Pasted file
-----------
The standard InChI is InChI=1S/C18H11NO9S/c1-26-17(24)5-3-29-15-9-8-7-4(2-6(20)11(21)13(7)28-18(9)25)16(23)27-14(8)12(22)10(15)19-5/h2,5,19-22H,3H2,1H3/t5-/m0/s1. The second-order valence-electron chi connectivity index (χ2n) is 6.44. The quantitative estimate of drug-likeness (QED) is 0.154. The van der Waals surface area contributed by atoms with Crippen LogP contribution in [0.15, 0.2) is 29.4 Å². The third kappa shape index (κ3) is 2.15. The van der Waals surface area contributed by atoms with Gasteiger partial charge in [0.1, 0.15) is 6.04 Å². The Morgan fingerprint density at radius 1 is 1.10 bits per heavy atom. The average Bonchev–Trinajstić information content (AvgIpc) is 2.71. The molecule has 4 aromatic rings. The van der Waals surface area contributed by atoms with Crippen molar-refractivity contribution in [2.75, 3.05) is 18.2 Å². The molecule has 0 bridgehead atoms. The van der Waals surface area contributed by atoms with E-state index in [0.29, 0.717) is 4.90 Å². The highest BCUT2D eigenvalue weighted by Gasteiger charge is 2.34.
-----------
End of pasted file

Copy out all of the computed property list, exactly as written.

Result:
The standard InChI is InChI=1S/C18H11NO9S/c1-26-17(24)5-3-29-15-9-8-7-4(2-6(20)11(21)13(7)28-18(9)25)16(23)27-14(8)12(22)10(15)19-5/h2,5,19-22H,3H2,1H3/t5-/m0/s1. The second-order valence-electron chi connectivity index (χ2n) is 6.44. The quantitative estimate of drug-likeness (QED) is 0.154. The van der Waals surface area contributed by atoms with Crippen LogP contribution in [0.15, 0.2) is 29.4 Å². The third kappa shape index (κ3) is 2.15. The van der Waals surface area contributed by atoms with Gasteiger partial charge in [0.1, 0.15) is 6.04 Å². The Morgan fingerprint density at radius 1 is 1.10 bits per heavy atom. The average Bonchev–Trinajstić information content (AvgIpc) is 2.71. The molecule has 4 aromatic rings. The van der Waals surface area contributed by atoms with Crippen molar-refractivity contribution in [2.75, 3.05) is 18.2 Å². The molecule has 0 bridgehead atoms. The van der Waals surface area contributed by atoms with E-state index in [0.29, 0.717) is 4.90 Å². The highest BCUT2D eigenvalue weighted by Gasteiger charge is 2.34.